“seek first the kingdom of God
and His righteousness”
So did you hear about that baseball game a few weeks ago? It was during the riots in Baltimore. Orioles vs the Chicago White Sox. The city had postponed two games in the interests of fan safety, but I guess the league was worried about what it would do to the schedule if they postponed another one, so they decided to play the game, but without any fans. Players, coaches and umpires. That was the whole shmiel.
I don’t know if the game was televised, but I did catch several plays at the end of the day, on ESPN. Weird. Too quiet, obviously. As a matter of fact, the coaches said it was hard to communicate with just their own players, without the opposing team hearing what they were saying to each other.
I read a few interviews, too, from coaches and players, on what it was like to play in that unusual circumstance. One comment I found particularly interesting. The interviewer asked a coach what advice he had given to his players before the game, and the coach said that he had told them, “Expect to be distracted by the lack of distractions.”
Isn’t that great advice? The players are used to a certain amount of noise ~ not just the chatter of crowd noise, but more pointed shouting, too. And the call of vendors, and the announcer, and the organist, and of course the cheers for a great play. The players are used to hearing that and being encouraged by it (the home team anyway) but they’re also used to tuning a lot of it out, in order to focus on their job. And I can see how not having those distractions would be, well, distracting. Do you know how loud silence can be?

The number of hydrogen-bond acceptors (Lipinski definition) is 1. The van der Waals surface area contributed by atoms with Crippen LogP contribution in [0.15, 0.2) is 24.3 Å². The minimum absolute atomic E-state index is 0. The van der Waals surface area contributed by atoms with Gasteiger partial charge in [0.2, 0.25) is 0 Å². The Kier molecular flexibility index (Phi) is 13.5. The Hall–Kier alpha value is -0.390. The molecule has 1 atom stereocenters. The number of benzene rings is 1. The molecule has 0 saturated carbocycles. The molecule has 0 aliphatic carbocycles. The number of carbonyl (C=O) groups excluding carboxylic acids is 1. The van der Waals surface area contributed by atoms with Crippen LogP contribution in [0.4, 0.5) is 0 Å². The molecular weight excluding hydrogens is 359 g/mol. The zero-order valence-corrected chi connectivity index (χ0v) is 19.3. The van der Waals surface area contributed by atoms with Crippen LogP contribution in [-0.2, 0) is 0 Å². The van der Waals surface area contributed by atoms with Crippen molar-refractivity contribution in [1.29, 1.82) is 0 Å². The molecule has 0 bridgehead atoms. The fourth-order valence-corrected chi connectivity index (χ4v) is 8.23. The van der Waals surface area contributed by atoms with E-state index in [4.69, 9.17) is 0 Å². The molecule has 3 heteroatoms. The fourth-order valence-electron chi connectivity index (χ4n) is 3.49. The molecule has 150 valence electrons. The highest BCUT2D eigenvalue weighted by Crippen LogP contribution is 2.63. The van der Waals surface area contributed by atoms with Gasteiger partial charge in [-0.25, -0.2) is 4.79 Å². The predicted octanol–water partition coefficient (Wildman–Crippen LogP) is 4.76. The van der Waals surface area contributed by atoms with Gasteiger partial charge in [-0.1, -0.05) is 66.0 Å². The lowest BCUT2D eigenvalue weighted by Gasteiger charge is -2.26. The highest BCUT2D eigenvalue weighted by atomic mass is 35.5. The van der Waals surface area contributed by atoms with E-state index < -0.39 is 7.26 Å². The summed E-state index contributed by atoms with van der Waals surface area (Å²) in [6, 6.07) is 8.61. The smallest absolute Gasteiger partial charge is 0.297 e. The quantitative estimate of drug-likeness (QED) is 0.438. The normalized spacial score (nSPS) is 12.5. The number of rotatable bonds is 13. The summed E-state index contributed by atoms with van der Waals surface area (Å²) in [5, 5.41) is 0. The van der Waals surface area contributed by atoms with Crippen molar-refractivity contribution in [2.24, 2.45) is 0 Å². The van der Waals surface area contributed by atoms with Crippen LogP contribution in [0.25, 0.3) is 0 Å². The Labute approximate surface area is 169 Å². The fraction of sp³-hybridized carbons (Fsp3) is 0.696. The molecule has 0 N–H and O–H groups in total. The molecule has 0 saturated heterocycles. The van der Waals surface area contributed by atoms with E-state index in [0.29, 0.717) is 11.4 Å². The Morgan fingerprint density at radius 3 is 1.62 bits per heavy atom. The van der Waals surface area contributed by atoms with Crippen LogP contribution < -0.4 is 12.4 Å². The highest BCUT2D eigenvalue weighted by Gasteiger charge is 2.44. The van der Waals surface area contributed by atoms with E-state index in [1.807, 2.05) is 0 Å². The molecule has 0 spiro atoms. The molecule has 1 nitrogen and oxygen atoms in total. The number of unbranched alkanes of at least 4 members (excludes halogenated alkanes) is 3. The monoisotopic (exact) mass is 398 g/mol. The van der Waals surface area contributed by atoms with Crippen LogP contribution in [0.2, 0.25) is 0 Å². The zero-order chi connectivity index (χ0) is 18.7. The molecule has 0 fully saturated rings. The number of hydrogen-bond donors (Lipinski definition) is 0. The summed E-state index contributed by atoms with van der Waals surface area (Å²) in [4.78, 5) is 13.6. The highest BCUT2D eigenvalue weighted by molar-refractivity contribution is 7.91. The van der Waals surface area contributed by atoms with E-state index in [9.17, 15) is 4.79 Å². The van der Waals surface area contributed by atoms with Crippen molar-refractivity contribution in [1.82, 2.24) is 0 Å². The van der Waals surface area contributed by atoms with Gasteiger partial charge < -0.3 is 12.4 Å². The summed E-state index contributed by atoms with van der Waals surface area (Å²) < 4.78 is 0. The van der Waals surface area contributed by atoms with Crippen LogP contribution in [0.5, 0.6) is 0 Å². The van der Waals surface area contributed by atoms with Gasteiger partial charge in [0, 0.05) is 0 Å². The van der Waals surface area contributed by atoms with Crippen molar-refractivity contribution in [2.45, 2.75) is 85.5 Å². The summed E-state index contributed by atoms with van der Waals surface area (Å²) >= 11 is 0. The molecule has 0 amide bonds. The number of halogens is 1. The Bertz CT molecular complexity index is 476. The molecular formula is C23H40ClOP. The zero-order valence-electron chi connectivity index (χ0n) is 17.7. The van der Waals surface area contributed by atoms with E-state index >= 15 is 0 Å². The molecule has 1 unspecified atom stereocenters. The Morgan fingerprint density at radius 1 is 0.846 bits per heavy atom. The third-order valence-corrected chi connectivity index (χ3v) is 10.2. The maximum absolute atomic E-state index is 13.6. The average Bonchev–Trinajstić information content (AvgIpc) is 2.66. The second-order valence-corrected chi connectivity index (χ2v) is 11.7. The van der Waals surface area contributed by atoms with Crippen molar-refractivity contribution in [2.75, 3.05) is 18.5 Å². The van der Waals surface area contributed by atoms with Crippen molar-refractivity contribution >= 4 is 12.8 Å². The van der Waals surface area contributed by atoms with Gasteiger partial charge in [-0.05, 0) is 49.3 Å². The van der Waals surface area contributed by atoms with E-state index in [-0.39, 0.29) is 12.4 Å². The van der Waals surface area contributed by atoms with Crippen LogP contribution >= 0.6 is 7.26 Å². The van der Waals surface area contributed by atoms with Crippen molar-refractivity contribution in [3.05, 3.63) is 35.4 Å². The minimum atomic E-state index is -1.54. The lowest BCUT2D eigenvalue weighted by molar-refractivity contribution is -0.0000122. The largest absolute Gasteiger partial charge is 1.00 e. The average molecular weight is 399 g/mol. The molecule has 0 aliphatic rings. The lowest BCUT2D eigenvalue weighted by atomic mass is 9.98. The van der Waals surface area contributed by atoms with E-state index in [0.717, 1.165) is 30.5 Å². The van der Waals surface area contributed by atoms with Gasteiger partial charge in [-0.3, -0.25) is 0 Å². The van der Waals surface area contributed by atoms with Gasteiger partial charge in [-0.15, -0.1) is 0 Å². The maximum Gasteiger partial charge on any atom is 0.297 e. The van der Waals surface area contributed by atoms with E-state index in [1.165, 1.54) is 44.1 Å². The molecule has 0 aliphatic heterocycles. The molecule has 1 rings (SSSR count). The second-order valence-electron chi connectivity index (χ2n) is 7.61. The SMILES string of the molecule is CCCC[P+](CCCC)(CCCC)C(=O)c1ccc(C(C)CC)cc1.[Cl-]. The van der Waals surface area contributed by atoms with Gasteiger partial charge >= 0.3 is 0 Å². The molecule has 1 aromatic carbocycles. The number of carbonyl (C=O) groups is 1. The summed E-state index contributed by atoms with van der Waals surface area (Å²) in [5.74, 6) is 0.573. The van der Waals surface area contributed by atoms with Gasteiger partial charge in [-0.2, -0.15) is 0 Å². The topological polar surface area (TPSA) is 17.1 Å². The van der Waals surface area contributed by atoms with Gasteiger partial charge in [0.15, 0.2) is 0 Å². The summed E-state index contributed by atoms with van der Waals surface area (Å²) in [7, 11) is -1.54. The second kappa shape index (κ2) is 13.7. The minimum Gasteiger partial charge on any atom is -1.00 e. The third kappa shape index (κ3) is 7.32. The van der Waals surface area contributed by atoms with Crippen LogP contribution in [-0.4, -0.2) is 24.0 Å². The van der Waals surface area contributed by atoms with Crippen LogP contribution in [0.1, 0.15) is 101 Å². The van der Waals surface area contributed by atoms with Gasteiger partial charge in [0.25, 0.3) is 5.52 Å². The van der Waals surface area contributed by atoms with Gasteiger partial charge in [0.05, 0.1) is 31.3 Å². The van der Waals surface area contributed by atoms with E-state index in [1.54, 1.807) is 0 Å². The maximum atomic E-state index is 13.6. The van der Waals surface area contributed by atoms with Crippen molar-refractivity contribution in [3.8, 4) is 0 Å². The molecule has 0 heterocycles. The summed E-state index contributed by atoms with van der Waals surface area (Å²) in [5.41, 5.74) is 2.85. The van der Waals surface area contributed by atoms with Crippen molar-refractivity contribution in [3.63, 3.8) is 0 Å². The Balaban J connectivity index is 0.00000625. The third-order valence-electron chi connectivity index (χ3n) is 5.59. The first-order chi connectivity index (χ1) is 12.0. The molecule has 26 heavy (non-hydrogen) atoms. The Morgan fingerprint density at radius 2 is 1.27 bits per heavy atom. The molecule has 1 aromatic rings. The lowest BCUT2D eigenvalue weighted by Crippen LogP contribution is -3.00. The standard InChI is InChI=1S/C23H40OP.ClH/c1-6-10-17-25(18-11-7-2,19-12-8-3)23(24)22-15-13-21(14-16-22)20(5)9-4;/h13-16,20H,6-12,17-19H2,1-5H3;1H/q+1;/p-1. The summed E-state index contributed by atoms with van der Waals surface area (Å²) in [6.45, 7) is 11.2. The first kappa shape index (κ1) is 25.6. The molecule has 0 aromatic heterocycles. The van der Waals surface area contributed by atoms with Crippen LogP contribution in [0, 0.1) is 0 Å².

I found it sort of comforting, though, to think of my life in those terms. There are a lot of things in my life that I could call a distraction. Depending, of course, on what my priority was at the time. A child can be a distraction when you’re on the phone, but the phone is certainly a distraction when you’re cuddled in a chair reading to your child.
The question is not whether there will be things in our lives that will distract us from our goal. The issue is 1) being prepared for them; 2) recognizing which things are distractions and which things are priorities; and C) knowing how to focus in spite of them.
Expect distractions, just like you expect tribulation. And expect Him to help you succeed in the face of them.
~ “He went into the synagogue
on the Sabbath day, and stood up to read…
Then He closed the book,
and gave it back to the attendant and sat down.
And the eyes of all who were in the synagogue
were fixed on Him.” ~